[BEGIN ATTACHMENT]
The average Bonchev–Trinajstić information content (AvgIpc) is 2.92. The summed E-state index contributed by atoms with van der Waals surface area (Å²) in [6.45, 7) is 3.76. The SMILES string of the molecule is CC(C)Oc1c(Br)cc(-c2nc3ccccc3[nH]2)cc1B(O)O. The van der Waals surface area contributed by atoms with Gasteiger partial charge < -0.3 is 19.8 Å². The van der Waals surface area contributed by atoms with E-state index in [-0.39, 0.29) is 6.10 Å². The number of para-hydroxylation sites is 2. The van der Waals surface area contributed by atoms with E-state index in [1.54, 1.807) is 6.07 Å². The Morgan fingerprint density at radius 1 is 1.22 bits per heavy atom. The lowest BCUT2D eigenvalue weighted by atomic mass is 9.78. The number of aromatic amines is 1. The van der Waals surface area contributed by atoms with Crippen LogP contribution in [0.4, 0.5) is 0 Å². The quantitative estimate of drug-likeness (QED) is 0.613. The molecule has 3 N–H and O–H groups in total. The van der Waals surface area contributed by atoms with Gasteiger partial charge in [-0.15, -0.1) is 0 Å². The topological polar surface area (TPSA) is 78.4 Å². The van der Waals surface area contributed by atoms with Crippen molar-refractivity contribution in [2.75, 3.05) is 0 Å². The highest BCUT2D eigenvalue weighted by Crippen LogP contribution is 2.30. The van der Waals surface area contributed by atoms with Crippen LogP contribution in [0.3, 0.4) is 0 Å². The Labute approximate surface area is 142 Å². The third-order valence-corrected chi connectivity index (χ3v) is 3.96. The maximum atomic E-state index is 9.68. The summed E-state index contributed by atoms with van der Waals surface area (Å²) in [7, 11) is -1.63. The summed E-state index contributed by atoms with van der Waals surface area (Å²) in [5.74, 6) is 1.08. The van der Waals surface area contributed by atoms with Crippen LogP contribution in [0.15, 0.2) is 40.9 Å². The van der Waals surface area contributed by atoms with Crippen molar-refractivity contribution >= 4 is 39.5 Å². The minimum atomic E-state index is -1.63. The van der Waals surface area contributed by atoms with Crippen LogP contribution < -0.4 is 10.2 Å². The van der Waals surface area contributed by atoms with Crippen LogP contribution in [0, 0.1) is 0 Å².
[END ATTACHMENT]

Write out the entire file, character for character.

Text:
The average Bonchev–Trinajstić information content (AvgIpc) is 2.92. The summed E-state index contributed by atoms with van der Waals surface area (Å²) in [6.45, 7) is 3.76. The SMILES string of the molecule is CC(C)Oc1c(Br)cc(-c2nc3ccccc3[nH]2)cc1B(O)O. The van der Waals surface area contributed by atoms with Gasteiger partial charge < -0.3 is 19.8 Å². The van der Waals surface area contributed by atoms with E-state index in [-0.39, 0.29) is 6.10 Å². The number of para-hydroxylation sites is 2. The van der Waals surface area contributed by atoms with E-state index in [1.54, 1.807) is 6.07 Å². The Morgan fingerprint density at radius 1 is 1.22 bits per heavy atom. The lowest BCUT2D eigenvalue weighted by atomic mass is 9.78. The number of aromatic amines is 1. The van der Waals surface area contributed by atoms with Crippen LogP contribution in [0.4, 0.5) is 0 Å². The quantitative estimate of drug-likeness (QED) is 0.613. The molecule has 3 N–H and O–H groups in total. The van der Waals surface area contributed by atoms with Gasteiger partial charge in [-0.15, -0.1) is 0 Å². The topological polar surface area (TPSA) is 78.4 Å². The van der Waals surface area contributed by atoms with Crippen molar-refractivity contribution in [2.75, 3.05) is 0 Å². The highest BCUT2D eigenvalue weighted by Crippen LogP contribution is 2.30. The van der Waals surface area contributed by atoms with Crippen LogP contribution in [0.3, 0.4) is 0 Å². The Labute approximate surface area is 142 Å². The third-order valence-corrected chi connectivity index (χ3v) is 3.96. The maximum atomic E-state index is 9.68. The summed E-state index contributed by atoms with van der Waals surface area (Å²) in [7, 11) is -1.63. The summed E-state index contributed by atoms with van der Waals surface area (Å²) in [5.74, 6) is 1.08. The van der Waals surface area contributed by atoms with Crippen LogP contribution in [0.15, 0.2) is 40.9 Å². The van der Waals surface area contributed by atoms with Crippen molar-refractivity contribution >= 4 is 39.5 Å². The minimum atomic E-state index is -1.63. The van der Waals surface area contributed by atoms with Crippen LogP contribution < -0.4 is 10.2 Å². The van der Waals surface area contributed by atoms with Crippen LogP contribution in [0, 0.1) is 0 Å².